My notes said only "Holy crap!" in the shakiest hand of the show seeing as Dave was playing James Blake's debut LP and those Subpulse subs have 1100W ICEpower switching amplifiers inside each and are rated down to 16Hz which hurts (so good as long as you time your food intake accordingly).

 |  Oct 18, 2011  |  1 comments
Another room I always look forward to and even more so this time around is EAR USA. There's always great music playing (Sinatra singing "Foggy London Town", Getz/Gilberto and more) and it always sounds wonderful. We owe this listening pleasure to Dan Meinwald the EAR US Distributor and Tim de Paravicini the man and designer behind EAR's products. RMAF 2011 saw the debut of the EAR 192 DACute ($5,795 black / $6,495 chrome). The DACute uses the Cirrus SPDIF receiver and accepts up to 24/192 sample rates via one USB and five S/PDIF (2 Coax and 3 Toslink) inputs. Hidden inside is a transformer-coupled ECC88 tube line output stage the offers unbalanced RCA and balanced XLR outputs.
Michael Lavorgna  |  Oct 18, 2011  |  0 comments
Is that a DAC in your pocket or are you just happy to see me? I bumped into the big-smiling fast-talking Jon Zimmer of Sound Representation somewhere in the hall on 5 and he gave me the quick low-down on the brand new hot off the production line Halide Design DAC HD ($550) which features Gordon Rankin's Streamlength Asynchronous USB technology delivering sample rates up to 24/96 and according to Jon Zimmer "extremely low jitter". The captive cable on the USB side is an upgraded Wireworld "Starlight" USB cable and those RCAs coming out of the other side sport pure silver conductors and Eichmann "Silver Bullet" RCA plugs. There's also some power filtration built-in and the whole shebang is manufactured in the US of A.

Have I mentioned what a big fan I am of smiling people at Hi-Fi shows? If not, I am and I give extra credit for laughter.

Michael Lavorgna  |  Oct 18, 2011  |  1 comments
While I was in the Wadia Digital room they were playing music through the big rig which made perfect sense since this was a big room. The main system consisted of the Wadia S7i CD Player/Digital Hub ($14,950), Audio Research DS450M Mono Amplifiers ($9,990/pair), Sonus Faber Amati Futura Loudspeakers ($36,000/pair), and a pair of REL G-1 Sub-Bass System subs ($3,999/each). I noted a "lightning-like clarity" from this system and an "enveloping sound".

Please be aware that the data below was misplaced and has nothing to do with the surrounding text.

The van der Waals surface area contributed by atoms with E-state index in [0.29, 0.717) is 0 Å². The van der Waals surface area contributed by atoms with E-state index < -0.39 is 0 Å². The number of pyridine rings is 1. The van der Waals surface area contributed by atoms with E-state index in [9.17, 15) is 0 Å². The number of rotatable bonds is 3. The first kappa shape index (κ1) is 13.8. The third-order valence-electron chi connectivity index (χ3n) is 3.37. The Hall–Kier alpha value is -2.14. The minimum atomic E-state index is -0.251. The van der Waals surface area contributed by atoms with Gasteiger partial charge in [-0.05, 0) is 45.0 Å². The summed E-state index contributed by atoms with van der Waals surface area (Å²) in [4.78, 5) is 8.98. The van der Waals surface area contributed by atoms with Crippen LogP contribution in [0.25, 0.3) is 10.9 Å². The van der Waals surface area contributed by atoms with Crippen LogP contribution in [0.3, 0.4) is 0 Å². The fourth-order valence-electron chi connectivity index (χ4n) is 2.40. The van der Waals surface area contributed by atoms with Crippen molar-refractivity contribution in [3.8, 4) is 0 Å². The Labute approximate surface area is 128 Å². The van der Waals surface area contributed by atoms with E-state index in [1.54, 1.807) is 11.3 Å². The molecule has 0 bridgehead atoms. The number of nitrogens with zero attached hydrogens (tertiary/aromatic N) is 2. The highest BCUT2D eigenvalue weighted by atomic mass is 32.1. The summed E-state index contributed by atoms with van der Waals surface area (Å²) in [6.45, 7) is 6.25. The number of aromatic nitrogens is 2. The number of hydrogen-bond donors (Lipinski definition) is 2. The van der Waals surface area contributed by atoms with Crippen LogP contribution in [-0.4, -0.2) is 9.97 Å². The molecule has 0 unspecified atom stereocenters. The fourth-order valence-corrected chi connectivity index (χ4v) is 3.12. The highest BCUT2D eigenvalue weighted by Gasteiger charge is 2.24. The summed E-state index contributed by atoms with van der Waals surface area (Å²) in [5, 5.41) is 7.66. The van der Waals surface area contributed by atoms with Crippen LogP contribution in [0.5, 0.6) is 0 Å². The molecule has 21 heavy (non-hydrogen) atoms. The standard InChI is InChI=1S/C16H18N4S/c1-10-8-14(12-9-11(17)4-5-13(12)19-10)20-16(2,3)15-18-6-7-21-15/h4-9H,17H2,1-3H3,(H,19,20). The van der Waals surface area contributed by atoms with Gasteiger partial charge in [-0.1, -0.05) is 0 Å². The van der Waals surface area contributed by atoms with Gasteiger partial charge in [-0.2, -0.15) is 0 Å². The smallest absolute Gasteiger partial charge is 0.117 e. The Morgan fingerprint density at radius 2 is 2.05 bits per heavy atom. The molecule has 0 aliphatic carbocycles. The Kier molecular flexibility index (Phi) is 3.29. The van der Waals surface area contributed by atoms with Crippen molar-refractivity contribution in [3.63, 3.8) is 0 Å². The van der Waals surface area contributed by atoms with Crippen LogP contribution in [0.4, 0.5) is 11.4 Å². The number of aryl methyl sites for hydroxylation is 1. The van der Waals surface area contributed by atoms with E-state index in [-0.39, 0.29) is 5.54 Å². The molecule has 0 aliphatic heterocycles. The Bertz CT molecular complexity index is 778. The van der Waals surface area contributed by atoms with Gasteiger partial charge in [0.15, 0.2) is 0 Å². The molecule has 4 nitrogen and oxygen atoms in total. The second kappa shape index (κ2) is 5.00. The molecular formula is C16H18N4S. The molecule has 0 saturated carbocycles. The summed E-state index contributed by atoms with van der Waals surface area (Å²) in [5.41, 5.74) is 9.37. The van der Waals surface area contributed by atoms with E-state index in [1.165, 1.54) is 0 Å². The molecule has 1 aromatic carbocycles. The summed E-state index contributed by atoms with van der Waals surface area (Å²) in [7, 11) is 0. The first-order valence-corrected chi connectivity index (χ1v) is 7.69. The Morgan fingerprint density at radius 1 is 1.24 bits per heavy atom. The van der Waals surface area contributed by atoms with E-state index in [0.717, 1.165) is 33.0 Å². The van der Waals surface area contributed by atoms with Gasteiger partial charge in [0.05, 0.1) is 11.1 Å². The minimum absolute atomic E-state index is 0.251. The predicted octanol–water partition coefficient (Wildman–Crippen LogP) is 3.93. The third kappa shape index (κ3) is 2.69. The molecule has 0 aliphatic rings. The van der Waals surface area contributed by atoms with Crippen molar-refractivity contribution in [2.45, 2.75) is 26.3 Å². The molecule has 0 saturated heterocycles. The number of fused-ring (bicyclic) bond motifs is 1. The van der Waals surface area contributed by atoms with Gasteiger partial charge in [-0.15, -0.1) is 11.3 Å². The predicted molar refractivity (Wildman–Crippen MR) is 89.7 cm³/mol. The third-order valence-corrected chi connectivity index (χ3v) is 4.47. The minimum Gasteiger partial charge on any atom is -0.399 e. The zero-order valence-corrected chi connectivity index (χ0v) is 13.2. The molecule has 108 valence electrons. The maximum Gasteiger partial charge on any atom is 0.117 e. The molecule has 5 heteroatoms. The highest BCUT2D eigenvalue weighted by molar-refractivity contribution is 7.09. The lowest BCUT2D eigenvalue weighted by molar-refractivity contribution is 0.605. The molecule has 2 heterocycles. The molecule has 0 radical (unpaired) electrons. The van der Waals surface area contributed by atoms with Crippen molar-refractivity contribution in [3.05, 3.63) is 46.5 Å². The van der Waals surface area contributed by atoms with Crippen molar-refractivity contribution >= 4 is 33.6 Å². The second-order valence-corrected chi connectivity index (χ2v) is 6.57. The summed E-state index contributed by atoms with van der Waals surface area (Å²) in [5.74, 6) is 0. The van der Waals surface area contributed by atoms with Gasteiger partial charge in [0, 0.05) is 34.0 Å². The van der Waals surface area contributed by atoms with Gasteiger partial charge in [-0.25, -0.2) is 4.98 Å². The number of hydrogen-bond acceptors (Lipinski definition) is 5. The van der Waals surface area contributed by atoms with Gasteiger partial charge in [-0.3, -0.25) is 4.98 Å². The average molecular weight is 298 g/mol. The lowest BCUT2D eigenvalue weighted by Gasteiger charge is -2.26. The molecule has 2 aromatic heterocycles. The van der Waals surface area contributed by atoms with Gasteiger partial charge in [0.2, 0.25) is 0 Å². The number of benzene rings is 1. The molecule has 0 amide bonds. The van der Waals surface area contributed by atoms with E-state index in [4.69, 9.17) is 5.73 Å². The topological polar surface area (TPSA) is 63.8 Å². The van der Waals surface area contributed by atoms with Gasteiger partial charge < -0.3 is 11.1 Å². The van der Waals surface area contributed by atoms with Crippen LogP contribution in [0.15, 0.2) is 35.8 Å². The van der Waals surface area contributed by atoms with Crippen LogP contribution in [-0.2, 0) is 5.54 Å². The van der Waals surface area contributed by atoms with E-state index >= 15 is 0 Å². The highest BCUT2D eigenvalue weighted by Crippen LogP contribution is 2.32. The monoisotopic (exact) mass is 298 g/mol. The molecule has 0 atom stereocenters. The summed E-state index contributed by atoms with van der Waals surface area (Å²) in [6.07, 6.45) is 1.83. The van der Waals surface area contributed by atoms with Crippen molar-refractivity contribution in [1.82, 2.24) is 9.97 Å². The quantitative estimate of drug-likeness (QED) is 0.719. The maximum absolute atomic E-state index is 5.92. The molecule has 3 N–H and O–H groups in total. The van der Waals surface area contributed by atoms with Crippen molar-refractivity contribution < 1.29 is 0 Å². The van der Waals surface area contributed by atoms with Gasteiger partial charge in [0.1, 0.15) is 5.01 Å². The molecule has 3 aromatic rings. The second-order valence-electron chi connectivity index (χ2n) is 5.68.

Michael Lavorgna  |  Oct 18, 2011  |  0 comments
I was very much looking forward to seeing and hearing the new Naim SuperUniti All-In-One Player ($5,995) in the Sound Organisation room and I was not disappointed by either its looks or the music it made. But what is an All-In-One Player? According to Naim it is a UPnP device that can stream music from the internet and the airwaves (FM/DAB/Internet radio) as well as serve music from your library wirelessly, via Ethernet or front mounted USB while pumping out 80wpc into your favorite loudspeakers. There are also six S/PDIF digital inputs (3 optical, front panel optical and 24-bit/192kHz capable BNC and RCA) and the SuperUniti can handle WAV, FLAC, Apple Lossless, AIFF, MP3, Windows Media-formatted content, AAC and Ogg Vorbis files at rates up to 24bit/192kHz over the network.

In the Sound Organisation room we were listening to files stored on the Naim UnitiServe 1 TB Audiophile Server ($3,345) as well as a 4TB NAS drive connected through the SuperUniti's ethernet port and a pair of Naim Ovator S400 Loudspeakers ($6,845). You can see from the picture that if you are looking for an uncluttered system approach this relatively new breed of all-in-one players can deliver the goods. You can call this a "Lifestyle" system but to my of thinking that's like suggesting audiophiles who opt for a more complex solution don't have a life style. And we all know that's just silly.